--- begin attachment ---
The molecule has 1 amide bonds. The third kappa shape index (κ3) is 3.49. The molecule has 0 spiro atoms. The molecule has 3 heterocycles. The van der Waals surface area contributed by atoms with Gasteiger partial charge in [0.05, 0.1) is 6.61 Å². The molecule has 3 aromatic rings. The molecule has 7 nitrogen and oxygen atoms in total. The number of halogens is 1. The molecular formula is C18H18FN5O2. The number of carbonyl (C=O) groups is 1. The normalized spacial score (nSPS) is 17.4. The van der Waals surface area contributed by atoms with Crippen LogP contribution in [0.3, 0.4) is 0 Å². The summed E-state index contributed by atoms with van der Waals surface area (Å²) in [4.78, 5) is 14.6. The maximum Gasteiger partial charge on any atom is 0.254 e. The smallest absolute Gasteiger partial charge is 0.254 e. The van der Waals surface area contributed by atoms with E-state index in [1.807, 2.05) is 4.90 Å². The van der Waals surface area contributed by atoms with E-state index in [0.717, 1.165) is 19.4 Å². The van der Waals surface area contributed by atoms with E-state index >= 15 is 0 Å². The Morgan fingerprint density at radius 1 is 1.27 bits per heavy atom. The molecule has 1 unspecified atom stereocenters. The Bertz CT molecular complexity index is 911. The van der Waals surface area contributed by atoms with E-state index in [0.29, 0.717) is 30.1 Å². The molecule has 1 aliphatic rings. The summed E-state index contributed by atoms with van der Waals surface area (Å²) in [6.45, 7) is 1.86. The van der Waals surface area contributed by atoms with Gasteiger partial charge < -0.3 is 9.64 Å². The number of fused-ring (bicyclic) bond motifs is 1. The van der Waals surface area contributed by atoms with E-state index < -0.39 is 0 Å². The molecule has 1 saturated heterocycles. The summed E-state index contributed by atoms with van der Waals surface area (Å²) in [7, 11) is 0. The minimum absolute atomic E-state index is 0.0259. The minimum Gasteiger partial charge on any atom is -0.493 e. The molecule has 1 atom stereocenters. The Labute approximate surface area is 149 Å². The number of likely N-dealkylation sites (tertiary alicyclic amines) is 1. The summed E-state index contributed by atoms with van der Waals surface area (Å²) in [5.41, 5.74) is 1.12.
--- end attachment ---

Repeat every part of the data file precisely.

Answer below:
The molecule has 1 amide bonds. The third kappa shape index (κ3) is 3.49. The molecule has 0 spiro atoms. The molecule has 3 heterocycles. The van der Waals surface area contributed by atoms with Gasteiger partial charge in [0.05, 0.1) is 6.61 Å². The molecule has 3 aromatic rings. The molecule has 7 nitrogen and oxygen atoms in total. The number of halogens is 1. The molecular formula is C18H18FN5O2. The number of carbonyl (C=O) groups is 1. The normalized spacial score (nSPS) is 17.4. The van der Waals surface area contributed by atoms with Crippen LogP contribution in [0.3, 0.4) is 0 Å². The summed E-state index contributed by atoms with van der Waals surface area (Å²) in [4.78, 5) is 14.6. The maximum Gasteiger partial charge on any atom is 0.254 e. The smallest absolute Gasteiger partial charge is 0.254 e. The van der Waals surface area contributed by atoms with E-state index in [1.807, 2.05) is 4.90 Å². The van der Waals surface area contributed by atoms with E-state index in [0.717, 1.165) is 19.4 Å². The van der Waals surface area contributed by atoms with E-state index >= 15 is 0 Å². The Morgan fingerprint density at radius 1 is 1.27 bits per heavy atom. The molecule has 1 unspecified atom stereocenters. The Bertz CT molecular complexity index is 911. The van der Waals surface area contributed by atoms with E-state index in [0.29, 0.717) is 30.1 Å². The molecule has 1 aliphatic rings. The summed E-state index contributed by atoms with van der Waals surface area (Å²) in [6.45, 7) is 1.86. The van der Waals surface area contributed by atoms with Gasteiger partial charge < -0.3 is 9.64 Å². The number of fused-ring (bicyclic) bond motifs is 1. The van der Waals surface area contributed by atoms with E-state index < -0.39 is 0 Å². The molecule has 1 saturated heterocycles. The summed E-state index contributed by atoms with van der Waals surface area (Å²) in [7, 11) is 0. The minimum absolute atomic E-state index is 0.0259. The minimum Gasteiger partial charge on any atom is -0.493 e. The molecule has 1 atom stereocenters. The Labute approximate surface area is 149 Å². The number of likely N-dealkylation sites (tertiary alicyclic amines) is 1. The summed E-state index contributed by atoms with van der Waals surface area (Å²) in [5.41, 5.74) is 1.12.